This frenzy ended up triggering polarization. This hysterical overreaction allowed Bolsonaro to bring together several discontented heterogeneous groups (from conservatives to libertarians) and galvanized them in his favor.
In order to undermine Bolsonaro, his antagonists could have provided a narrative which made more sense than his. Instead, they focused all their efforts on a narrative in which Bolsonaro would represent a step away from democracy and pose a serious risk to the country. Even worse, the voters were told, Bolsonaro was allegedly emboldening his supporters who were mostly fascists or simply fools. The strategy backfired.
A lot of people understood these attacks as an attempt to impose a kind of moral and intellectual elitism. Moreover, it was feared the Left’s strategy was leading to a sort of “democratic certification” under which something (or someone) only could be said to be “democratic” if it conformed to what the cultural elite wanted. Obviously, the tactic of attacking so many Brazilians did not work well and turned out to bolster Bolsonaro’s candidacy as an outsider (anti-establishment). But according to many, that was exactly what Brazil needed.
Four: An Expanded Ideological Spectrum
Bolsonaro remains a pretty controversial figure, no doubt. A former Army captain, his political views were labeled as nationalist and populist, far-right and even fascist. Bolsonaro is anti-abortion, against gun control legislation, and against same-sex marriage. His motto was “Brazil above everything. God above everyone.”
Indeed, with this mindset (alongside a gauche behavior), made him something of a heretic in the context of Brazilian politics. But his support stemmed, at least in part, from the obstinacy of the Left, which tries to label as “far-right” anything that’s right of the center-left.
Indeed, the Brazilian political spectrum was long been constrained to only that which ranged from the far-left up to the center-left. Anything else was deemed “fascism.” By the time of the 2018 election, this limitation on allowable discussion fell apart. And here is the cause of a certain piece of drama: the stout criticism of Bolsonaro’s manners and ideas can be seen (partially) as smoke and mirrors. The real issue for the Left is this defeat of the rules governing the ideological paradigm.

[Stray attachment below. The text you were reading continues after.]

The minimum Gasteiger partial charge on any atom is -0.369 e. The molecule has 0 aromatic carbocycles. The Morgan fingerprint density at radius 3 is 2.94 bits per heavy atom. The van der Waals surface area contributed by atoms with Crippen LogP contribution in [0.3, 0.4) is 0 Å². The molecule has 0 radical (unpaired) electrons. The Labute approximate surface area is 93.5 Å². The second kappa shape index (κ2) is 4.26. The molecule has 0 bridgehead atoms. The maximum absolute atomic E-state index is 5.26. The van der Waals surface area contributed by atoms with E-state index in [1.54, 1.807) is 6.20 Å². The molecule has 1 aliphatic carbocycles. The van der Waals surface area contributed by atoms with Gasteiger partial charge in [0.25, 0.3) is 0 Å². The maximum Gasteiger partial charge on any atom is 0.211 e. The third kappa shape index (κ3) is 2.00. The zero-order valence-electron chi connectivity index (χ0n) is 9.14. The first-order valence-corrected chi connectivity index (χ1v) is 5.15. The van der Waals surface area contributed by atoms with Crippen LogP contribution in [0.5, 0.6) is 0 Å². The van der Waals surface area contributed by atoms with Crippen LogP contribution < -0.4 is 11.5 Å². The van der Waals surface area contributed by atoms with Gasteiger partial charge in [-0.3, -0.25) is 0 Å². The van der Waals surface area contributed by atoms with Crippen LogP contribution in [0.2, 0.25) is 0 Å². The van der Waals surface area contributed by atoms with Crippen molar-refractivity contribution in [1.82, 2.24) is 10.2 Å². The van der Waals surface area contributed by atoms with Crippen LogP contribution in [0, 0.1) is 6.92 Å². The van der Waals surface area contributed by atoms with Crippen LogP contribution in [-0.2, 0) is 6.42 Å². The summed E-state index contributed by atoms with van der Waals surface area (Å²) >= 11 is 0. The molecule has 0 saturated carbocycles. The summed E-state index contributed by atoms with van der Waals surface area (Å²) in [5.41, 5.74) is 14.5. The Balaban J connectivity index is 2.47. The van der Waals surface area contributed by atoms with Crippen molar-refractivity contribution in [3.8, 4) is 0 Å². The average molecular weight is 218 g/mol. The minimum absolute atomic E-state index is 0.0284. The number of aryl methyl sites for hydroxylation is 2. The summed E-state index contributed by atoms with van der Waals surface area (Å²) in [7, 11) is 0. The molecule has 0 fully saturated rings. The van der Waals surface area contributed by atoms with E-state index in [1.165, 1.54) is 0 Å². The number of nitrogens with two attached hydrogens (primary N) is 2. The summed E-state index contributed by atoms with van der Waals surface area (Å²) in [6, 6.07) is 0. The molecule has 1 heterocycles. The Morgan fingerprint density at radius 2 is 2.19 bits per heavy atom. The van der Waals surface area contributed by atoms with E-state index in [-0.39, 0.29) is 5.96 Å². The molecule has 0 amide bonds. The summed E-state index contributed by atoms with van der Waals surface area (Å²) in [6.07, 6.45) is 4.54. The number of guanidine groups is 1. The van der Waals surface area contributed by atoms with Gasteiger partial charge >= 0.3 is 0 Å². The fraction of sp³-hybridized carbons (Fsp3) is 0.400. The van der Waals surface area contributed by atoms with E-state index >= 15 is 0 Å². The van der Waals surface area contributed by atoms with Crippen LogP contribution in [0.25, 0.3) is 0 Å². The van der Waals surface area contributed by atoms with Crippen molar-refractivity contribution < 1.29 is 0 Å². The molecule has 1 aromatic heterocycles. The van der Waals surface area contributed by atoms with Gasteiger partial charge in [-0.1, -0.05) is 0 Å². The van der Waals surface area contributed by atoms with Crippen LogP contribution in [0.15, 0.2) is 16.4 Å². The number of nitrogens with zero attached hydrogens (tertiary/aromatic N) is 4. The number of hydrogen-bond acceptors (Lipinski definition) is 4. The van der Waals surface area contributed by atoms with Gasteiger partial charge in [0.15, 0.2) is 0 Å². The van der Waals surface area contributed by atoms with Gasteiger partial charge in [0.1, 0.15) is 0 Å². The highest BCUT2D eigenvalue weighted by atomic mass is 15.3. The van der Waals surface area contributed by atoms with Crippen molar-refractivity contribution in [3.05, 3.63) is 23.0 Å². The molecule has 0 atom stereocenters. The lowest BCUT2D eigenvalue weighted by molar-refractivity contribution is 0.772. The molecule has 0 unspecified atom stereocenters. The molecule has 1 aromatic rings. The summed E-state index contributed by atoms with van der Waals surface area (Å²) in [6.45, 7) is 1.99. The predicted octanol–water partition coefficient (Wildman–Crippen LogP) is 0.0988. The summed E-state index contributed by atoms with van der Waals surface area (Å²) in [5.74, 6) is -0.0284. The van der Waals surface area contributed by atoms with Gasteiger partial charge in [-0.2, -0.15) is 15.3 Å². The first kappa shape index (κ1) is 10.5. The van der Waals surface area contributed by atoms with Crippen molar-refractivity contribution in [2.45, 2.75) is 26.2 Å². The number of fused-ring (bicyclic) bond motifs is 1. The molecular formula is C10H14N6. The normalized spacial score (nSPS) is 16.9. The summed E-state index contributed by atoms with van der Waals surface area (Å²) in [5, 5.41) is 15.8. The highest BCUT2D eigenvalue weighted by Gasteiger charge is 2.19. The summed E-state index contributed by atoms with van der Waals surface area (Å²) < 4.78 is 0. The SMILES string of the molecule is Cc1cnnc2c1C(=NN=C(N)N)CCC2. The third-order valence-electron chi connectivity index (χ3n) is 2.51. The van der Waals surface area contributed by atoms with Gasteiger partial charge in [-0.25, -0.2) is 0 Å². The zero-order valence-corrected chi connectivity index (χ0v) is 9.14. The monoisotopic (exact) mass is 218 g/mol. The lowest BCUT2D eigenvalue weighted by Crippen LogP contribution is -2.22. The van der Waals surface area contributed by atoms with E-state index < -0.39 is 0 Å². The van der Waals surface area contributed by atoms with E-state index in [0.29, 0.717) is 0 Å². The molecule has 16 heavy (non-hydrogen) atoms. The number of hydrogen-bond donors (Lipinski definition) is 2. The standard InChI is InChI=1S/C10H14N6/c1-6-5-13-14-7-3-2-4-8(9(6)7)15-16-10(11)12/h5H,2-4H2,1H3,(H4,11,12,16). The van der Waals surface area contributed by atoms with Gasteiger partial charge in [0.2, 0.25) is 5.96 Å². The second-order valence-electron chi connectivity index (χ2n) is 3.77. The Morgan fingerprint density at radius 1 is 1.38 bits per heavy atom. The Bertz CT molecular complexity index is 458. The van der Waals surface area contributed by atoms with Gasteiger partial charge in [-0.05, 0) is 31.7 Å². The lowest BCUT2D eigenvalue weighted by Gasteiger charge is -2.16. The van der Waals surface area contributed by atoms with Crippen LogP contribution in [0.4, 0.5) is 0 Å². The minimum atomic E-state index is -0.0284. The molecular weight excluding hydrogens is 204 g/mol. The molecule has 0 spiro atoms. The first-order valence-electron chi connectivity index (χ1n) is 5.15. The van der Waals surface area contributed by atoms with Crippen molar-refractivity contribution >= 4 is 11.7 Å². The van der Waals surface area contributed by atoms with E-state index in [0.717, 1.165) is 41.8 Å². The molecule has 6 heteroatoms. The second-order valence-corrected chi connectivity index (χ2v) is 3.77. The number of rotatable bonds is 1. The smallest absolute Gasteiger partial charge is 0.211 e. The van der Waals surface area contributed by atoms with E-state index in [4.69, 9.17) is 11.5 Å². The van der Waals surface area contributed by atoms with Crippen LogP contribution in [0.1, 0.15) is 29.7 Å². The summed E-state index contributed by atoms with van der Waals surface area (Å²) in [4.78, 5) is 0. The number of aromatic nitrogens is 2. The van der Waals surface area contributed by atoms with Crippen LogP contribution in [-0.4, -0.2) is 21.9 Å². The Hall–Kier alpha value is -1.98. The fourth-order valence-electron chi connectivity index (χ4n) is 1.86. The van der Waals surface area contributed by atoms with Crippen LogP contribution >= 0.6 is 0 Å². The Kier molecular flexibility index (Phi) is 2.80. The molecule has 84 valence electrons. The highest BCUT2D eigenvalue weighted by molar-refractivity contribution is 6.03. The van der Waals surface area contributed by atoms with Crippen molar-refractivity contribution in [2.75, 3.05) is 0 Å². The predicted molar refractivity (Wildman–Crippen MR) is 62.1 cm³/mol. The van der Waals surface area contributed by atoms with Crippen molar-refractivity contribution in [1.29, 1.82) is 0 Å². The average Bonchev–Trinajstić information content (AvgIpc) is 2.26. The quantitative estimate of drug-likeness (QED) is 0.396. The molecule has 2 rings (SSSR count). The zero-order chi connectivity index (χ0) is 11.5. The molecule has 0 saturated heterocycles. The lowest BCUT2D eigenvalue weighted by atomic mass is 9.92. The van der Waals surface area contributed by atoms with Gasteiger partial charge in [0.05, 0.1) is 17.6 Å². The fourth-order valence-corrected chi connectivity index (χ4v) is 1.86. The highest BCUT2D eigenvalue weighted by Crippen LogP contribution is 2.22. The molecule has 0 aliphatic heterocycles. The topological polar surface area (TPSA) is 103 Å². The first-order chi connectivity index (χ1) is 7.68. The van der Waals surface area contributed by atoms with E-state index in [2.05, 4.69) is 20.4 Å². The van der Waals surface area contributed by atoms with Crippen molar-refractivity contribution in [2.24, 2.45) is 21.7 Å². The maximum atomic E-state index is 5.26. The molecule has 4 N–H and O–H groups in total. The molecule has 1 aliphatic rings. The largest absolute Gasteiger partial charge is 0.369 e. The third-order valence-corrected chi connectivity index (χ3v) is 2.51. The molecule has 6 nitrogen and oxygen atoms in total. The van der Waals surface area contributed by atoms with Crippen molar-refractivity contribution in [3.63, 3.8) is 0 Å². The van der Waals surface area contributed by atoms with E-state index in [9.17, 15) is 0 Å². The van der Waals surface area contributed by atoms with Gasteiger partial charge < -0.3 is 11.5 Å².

Undeniably, Bolsonaro has many undesirable traits, including his stated his admiration for the military dictatorship. But the truth is that Brazilians were well aware of this and elected him anyway.
For instance, while the other candidates were addressing abstract and fanciful ideas of perfect equality, diversity, and fraternity, Bolsonaro was talking about ordinary (pedestrian) everyday problems, such as public safety, permanent jobs, better wages, etc. While the other candidates promised social programs (more of the same), Bolsonaro announced he was taking advice from renowned market-oriented economist Paulo Guedes and appointed him finance minister. While the other candidates used a soft tone on fighting crime, Bolsonaro promised strong measures. For example, he named Judge Sérgio Moro (taken as a hero by the people fed up with crime) as justice minister soon after the election.
Thus, Bolsonaro’s election represents, at the end of the day, a desperate effort of a country which had potential to be a great nation, but whose sustainable (long-term) development has been blocked by decades of systematic corruption, galloping crime, and an anti-capitalist mindset.
Six: Playing the Democratic Game
In spite of what many claim, Brazilian voters did not act irrationally by embracing Bolsonaro. They were not victims of seductive populism or mysterious ideological manipulation. They did not vote (unknowingly) against their own interests. They were quite rational. One could say they chose what they believed to be the least-bad candidate — the one they thought to be the best one for the country at the time.
And now? Only time will tell whether Brazil did well or not when it pinned its hopes on Bolsonaro.
*About the author: Jean Vilbert holds a Bachelors and a Masters of Law. He is currently a Judge and Professor in São Paulo, Brazil.
Source: This article was published by the MISES Institute